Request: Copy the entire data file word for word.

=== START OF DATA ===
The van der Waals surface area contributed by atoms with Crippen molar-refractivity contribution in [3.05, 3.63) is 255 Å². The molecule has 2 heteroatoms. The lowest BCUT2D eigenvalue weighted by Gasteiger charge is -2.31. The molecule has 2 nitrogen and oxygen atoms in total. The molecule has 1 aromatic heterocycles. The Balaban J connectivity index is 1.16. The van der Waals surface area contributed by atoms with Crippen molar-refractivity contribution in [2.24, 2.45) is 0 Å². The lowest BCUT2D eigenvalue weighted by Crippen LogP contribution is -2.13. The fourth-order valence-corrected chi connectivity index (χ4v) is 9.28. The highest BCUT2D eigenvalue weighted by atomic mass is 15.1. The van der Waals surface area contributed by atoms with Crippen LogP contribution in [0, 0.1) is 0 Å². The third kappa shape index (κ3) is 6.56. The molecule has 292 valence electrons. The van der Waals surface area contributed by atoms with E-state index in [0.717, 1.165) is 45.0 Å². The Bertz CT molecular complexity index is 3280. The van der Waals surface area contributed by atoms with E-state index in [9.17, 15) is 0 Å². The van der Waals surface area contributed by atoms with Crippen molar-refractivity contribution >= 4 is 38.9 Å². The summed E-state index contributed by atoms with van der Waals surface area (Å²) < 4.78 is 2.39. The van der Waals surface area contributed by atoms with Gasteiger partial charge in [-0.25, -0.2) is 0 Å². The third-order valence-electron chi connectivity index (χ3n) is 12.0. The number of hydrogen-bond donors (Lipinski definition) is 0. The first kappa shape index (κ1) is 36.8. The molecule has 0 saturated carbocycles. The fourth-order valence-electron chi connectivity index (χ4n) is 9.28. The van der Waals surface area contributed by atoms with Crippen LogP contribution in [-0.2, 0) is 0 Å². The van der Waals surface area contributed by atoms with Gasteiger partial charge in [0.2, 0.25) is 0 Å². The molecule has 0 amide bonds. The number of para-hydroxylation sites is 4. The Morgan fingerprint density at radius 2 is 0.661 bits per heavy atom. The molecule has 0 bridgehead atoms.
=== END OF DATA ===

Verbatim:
The van der Waals surface area contributed by atoms with Crippen molar-refractivity contribution in [3.05, 3.63) is 255 Å². The molecule has 2 heteroatoms. The lowest BCUT2D eigenvalue weighted by Gasteiger charge is -2.31. The molecule has 2 nitrogen and oxygen atoms in total. The molecule has 1 aromatic heterocycles. The Balaban J connectivity index is 1.16. The van der Waals surface area contributed by atoms with Crippen molar-refractivity contribution in [2.24, 2.45) is 0 Å². The lowest BCUT2D eigenvalue weighted by Crippen LogP contribution is -2.13. The fourth-order valence-corrected chi connectivity index (χ4v) is 9.28. The highest BCUT2D eigenvalue weighted by atomic mass is 15.1. The van der Waals surface area contributed by atoms with Crippen LogP contribution in [0, 0.1) is 0 Å². The third kappa shape index (κ3) is 6.56. The molecule has 292 valence electrons. The van der Waals surface area contributed by atoms with E-state index in [0.717, 1.165) is 45.0 Å². The Bertz CT molecular complexity index is 3280. The van der Waals surface area contributed by atoms with E-state index in [9.17, 15) is 0 Å². The van der Waals surface area contributed by atoms with Crippen molar-refractivity contribution >= 4 is 38.9 Å². The summed E-state index contributed by atoms with van der Waals surface area (Å²) < 4.78 is 2.39. The van der Waals surface area contributed by atoms with Gasteiger partial charge in [-0.25, -0.2) is 0 Å². The third-order valence-electron chi connectivity index (χ3n) is 12.0. The number of hydrogen-bond donors (Lipinski definition) is 0. The first kappa shape index (κ1) is 36.8. The molecule has 0 saturated carbocycles. The fourth-order valence-electron chi connectivity index (χ4n) is 9.28. The van der Waals surface area contributed by atoms with Crippen LogP contribution in [-0.2, 0) is 0 Å². The van der Waals surface area contributed by atoms with Gasteiger partial charge in [0.2, 0.25) is 0 Å². The molecule has 0 amide bonds. The number of para-hydroxylation sites is 4. The Morgan fingerprint density at radius 2 is 0.661 bits per heavy atom. The molecule has 0 bridgehead atoms.